The documents listed below comprise those received by SCBD since COP-10 in October 2010. Suriname
Suriname's National Biodiversity Action Plan (NBAP) (2012-2016), finalized in February 2013, was essentially formulated on the basis of the directions outlined in the National Biodiversity Strategy (NBS) finalized 6 years earlier in 2007. The NBAP contains 8 objectives: (i) biodiversity conservation (ii) sustainable use of biodiversity (iii) regulated access to genetic material and associated knowledge, with fair and equitable sharing of benefits (iv) knowledge acquisition through research and monitoring (v) capacity-building (vi) CEPA (vii) cooperation at local and international levels (viii) sustainable financing. Each of these 8 objectives contains sub-objectives detailing desired actions to which are associated necessary inputs, expected outputs, level of importance and priority (timeframe), responsible implementing bodies, budget indication and budget source. Actions for the NBAP were elaborated through a phased approach with those for the Coastal Zone, including the urbanized areas, addressed in 2007 and those for the Interior in 2010-2012. Additionally, the final version of the NBAP incorporates actions promoting comprehensive stakeholder consultations, the rights of the communities (Indigenous and Maroons), the application of the Principles of Free Prior and Informed Consent (FPIC) associated with the Nagoya Protocol, EIA/SEA, co-management of protected areas with local stakeholders. Suriname recognizes the need to develop a series of objective, quantifiable indicators for measuring the effects of actions.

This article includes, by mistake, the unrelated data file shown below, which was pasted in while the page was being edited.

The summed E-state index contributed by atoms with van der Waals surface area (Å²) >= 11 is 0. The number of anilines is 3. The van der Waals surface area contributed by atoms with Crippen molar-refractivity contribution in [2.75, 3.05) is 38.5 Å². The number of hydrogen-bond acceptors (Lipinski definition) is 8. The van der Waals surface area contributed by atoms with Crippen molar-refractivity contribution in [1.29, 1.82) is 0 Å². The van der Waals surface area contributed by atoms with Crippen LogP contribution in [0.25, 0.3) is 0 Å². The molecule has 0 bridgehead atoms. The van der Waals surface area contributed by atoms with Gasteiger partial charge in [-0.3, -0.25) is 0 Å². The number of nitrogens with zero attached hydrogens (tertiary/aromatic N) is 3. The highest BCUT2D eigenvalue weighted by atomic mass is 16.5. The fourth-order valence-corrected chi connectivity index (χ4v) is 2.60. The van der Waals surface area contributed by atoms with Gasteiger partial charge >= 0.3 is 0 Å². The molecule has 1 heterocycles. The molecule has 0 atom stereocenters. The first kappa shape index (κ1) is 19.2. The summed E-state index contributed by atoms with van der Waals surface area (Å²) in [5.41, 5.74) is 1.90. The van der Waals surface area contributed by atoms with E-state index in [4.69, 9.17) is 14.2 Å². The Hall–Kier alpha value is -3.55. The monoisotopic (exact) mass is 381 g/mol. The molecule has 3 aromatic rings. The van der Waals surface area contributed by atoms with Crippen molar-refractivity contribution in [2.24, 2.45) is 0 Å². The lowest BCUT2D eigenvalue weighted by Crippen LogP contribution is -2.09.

In December 2012, the Finnish Government adopted the National Strategy for the Conservation and Sustainable Use of Biodiversity (2012-2020) entitled ‛Saving Nature for People’. Replacing the National Strategy (2006–2016), the vision of the new strategy is to halt biodiversity loss in Finland by 2020 and ensure the favourable status of biodiversity and ecosystem services by 2050. Comprised of 5 strategic goals and 20 national targets, it has been formulated in compliance with the Strategic Plan (2011-2020) and the Aichi Biodiversity Targets, as well as with the targets set out in the EU Biodiversity Strategy to 2020. Implementation of the strategy will be conducted in a manner respectful of the indigenous Sámi community’s traditional knowledge and practices related to biodiversity. Relevant ministries have been assigned to implement the strategy by working in cooperation with civil society, commercial interests and other stakeholders to create a cost-effective and purposeful action plan that contains quantitative and qualitative bases for monitoring. The action plan has been adopted for fulfilling the goals and targets set by the Government until 2020, while giving due consideration to national needs and priorities. It will be implemented within spending limits defined in central government budget frameworks. Progress on the implementation of the strategy and action plan will be monitored and assessed, with findings reported to the Government in 2015.
- By 2020 biodiversity loss in Finland will have been halted.
- The favourable status of biodiversity and ecosystem services will be ensured by 2050.
- Finland will protect and sustainably utilise biodiversity for its own intrinsic value and as a source of human wellbeing, while also taking active responsibility for issues related to biodiversity in international contexts.
- The Government believes that wide-ranging actions, changes in attitudes and processes, and enhanced cooperation will all be needed to achieve the goals described above. These actions must be based on the following principles:
Finland will urgently undertake effective actions designed to halt the loss of biodiversity by 2020 and ensure that by 2050 the state of the natural environment in Finland is stable and capable of ensuring people’s future well-being.